The U.K.’s information commissioner, Elizabeth France, will be leaving her post when her contract expires in November, the Office of the Information Commissioner confirmed on Friday.
“There has been mention in the press that (France) is leaving because of her concerns about the Anti-terrorism, Crime and Security Act, but basically, the reason why she is stepping down is that she had only planned to stay for two terms, and by November she will have held the post for eight years,” said Jill Nonis, marketing and communications officer for the information commissioner.
France, who as information commissioner is responsible for the Data Protection and Freedom of Information Acts in the U.K., has been publically critical of the Anti-terrorism, Crime and Security Act 2001 that was passed by Parliament on Dec. 14, 2001. In particular, France has expressed concerns about Part 11 of the Act, the Retention of Communications Data, which dictates that communications data must retained by ISPs (Internet service providers) under a voluntary Code of Practice. She has said that this may violate Article 8 of the Human Rights Act by interfering with a person’s right to respect for private and family life.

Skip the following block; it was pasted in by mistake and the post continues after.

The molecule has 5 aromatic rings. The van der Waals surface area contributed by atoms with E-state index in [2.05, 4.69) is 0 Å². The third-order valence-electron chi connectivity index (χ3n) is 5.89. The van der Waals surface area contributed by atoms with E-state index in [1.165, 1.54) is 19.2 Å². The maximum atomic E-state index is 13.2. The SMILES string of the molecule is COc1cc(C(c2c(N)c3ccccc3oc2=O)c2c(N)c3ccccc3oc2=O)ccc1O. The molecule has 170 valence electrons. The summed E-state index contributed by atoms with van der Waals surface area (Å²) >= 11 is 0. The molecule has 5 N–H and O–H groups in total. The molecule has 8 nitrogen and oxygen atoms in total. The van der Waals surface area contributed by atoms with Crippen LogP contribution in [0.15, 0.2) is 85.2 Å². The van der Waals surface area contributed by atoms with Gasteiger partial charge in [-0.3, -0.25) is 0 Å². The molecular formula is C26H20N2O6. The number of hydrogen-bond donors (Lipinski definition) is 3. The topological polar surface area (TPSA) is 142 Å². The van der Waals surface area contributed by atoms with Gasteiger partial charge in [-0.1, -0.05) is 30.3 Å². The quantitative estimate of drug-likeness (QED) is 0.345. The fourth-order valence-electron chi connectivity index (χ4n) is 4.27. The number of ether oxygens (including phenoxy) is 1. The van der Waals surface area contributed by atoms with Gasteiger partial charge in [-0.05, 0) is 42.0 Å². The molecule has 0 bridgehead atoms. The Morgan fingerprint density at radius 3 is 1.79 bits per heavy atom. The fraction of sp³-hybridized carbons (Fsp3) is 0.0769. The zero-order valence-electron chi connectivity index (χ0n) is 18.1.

France has been at odds with the creators of the Act, the Home Office and its head, Home Secretary David Blunkett, since suggesting that the Home Office might attempt to replace the voluntary mechanism in the Act with compulsory requirements at a future date.
In its original form, the bill aimed to “safeguard national security” by granting the Secretary of State the power to order ISPs to hold data communications for a set period determined by the Secretary, or risk being jailed. However, the Home Office was forced to compromise in order to quell opposition from both the House of Commons and the House of Lords.
A replacement for France is currently being sought, Nonis said.
. More information on the Anti-terrorism, Crime and Security Act 2001 can be found at